BOISE — After a harsh start last spring, net farm income in Idaho rose 15-percent last year.
The year-end 2017 receipts showed that Idaho net farm income blasted past the USDA’s projected 3- percent increase for all US agriculture.
University of Idaho economist Garth Taylor testified in front of the House Agriculture Committee and gave his annual “Financial Condition of Idaho Agriculture” report.
“Idaho is on a different track than national agriculture and I’m always amazed,” said Taylor. Net farm income is a farmers revenue minus expenses and that represents the farmer’s bottom line.
According to the report farm input expenses were up 2-percent but net farm income still climbed to15-percent.
“Its because we had a 5-percent farm revenue increase across the board. That's the first increase in net farm income in four years,” said Taylor, "Resulting in $1.9 billion in total net farm income for Idaho farmers last year."
Taylor told the committee that dairy leads the way in Idaho.
“A third of our cash receipts come from dairy. “It’s the 900-pound gorilla in the Idaho economy. It’s not famous potatoes, now its famous dairy that’s driving the state,” said Taylor.
Dairy, cattle, and potatoes are the state’s main commodities in terms of income dollars.
“2017 showed solid improvement over last year in terms of cash receipts,” according to Taylor. “The improvement was led by our two biggest commodities, potatoes and dairy. And then there are cattle, that’s driving income as well but clearly, net earnings in dairy drove profits, yet dairy is still below historical averages.”
Taylor’s report also revealed that Idaho net farm income dropped the three previous years — 3-percent in 2014, 9-percent in 2015 and 8-percent in 2016.
“Some farmers say this is the best year in the past 10,” Taylor told the committee “Potatoes and onions helped a lot this year.”
But the report also revealed that low commodity prices continue to threaten the bottom line on the farm.
“After the past three years, we’ll take it,” said Taylor.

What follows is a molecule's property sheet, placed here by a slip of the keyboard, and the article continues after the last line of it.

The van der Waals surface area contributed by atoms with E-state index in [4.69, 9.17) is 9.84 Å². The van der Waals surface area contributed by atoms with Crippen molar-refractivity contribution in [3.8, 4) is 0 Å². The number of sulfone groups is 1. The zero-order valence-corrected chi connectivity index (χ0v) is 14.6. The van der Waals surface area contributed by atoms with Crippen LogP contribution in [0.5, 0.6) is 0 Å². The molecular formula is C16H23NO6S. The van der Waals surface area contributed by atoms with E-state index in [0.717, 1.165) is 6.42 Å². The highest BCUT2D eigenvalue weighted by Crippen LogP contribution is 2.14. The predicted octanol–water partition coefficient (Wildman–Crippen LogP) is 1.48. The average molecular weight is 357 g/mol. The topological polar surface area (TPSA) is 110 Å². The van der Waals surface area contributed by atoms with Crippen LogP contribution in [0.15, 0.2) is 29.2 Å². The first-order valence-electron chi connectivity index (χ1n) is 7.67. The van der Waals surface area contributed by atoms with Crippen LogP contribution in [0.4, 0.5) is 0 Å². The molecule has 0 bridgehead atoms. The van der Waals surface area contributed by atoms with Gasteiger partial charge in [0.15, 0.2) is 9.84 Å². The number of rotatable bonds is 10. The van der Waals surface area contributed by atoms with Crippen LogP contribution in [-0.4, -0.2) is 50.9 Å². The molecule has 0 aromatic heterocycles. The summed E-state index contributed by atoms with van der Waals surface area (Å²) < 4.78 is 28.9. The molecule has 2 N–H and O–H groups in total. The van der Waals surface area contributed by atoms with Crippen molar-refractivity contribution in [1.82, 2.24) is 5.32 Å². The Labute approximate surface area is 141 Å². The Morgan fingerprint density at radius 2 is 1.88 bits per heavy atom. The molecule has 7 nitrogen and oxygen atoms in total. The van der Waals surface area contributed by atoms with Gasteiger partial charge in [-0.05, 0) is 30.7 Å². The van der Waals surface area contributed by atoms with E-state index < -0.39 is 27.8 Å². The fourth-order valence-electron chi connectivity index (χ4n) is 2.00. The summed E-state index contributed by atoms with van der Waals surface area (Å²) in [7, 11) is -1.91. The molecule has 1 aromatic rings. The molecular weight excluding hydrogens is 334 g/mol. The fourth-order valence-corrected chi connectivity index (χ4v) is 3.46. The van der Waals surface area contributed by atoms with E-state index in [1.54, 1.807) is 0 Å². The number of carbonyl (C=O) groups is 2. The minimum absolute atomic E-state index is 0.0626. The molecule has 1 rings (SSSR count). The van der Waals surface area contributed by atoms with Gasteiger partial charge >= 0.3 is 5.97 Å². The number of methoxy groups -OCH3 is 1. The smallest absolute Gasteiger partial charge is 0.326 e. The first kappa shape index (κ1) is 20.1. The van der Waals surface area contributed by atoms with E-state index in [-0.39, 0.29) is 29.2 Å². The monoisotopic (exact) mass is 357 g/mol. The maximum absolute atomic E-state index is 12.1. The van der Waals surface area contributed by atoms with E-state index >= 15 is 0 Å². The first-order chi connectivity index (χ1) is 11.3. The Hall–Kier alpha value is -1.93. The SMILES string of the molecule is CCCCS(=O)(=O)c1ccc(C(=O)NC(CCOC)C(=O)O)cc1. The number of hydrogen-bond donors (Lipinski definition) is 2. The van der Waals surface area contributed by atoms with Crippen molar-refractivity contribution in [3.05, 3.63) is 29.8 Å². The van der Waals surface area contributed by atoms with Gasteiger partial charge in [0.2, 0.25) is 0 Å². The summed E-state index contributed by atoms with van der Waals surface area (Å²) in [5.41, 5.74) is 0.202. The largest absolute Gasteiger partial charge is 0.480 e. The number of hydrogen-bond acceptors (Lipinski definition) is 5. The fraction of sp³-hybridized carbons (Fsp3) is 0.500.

Taylor’s report had peaks, valleys, and surprises, like this gem: Idaho’s net farm income has grown 100 percent more than the US since 1997.
“Like I said, we’re on a different track in Idaho than the rest of the nation. Far different,” Taylor said.
Taylor says 60 percent of our cash receipts in Idaho come from livestock and prices were good. “When you start to add in the hay, feed barley, corn, and other feedstocks we’re up 70-80 percent. Idaho’s cash receipts are also driven by the livestock industry.”
Looking to 2018 Dr. Taylor says there are also points of concern in the livestock sector.
“Hay is going to be down and it follows corn and we have surplus stocks of grain out there and that always means the feed is going to be down. That means farmers this spring will look to spuds for a cash crop and you know what happens,” said Taylor. “Prices will be down and it’s going to take a lot to get back where we were in 2017.”
Milk prices started flat in January and have not improved. Taylor says a few dairies are canceling contracts and there have been herd liquidations. “This may be the first time in 2018 where we may see a reduction in herd sizes. It'll be at least the second half of 2018 before we see a turn around in milk prices,” said Taylor.
The UI report revealed Idaho farm expenses topped $6.24 billion in 2017, that's up 2-percent over the $6.14 billion total in 2016.
Also, a 1-percent decrease in costs for farm origin inputs and capital consumption were offset by a 1-percent increase in contract labor costs, a 7 percent increase in property taxes and fees and a 5 percent increase in payments to stakeholders.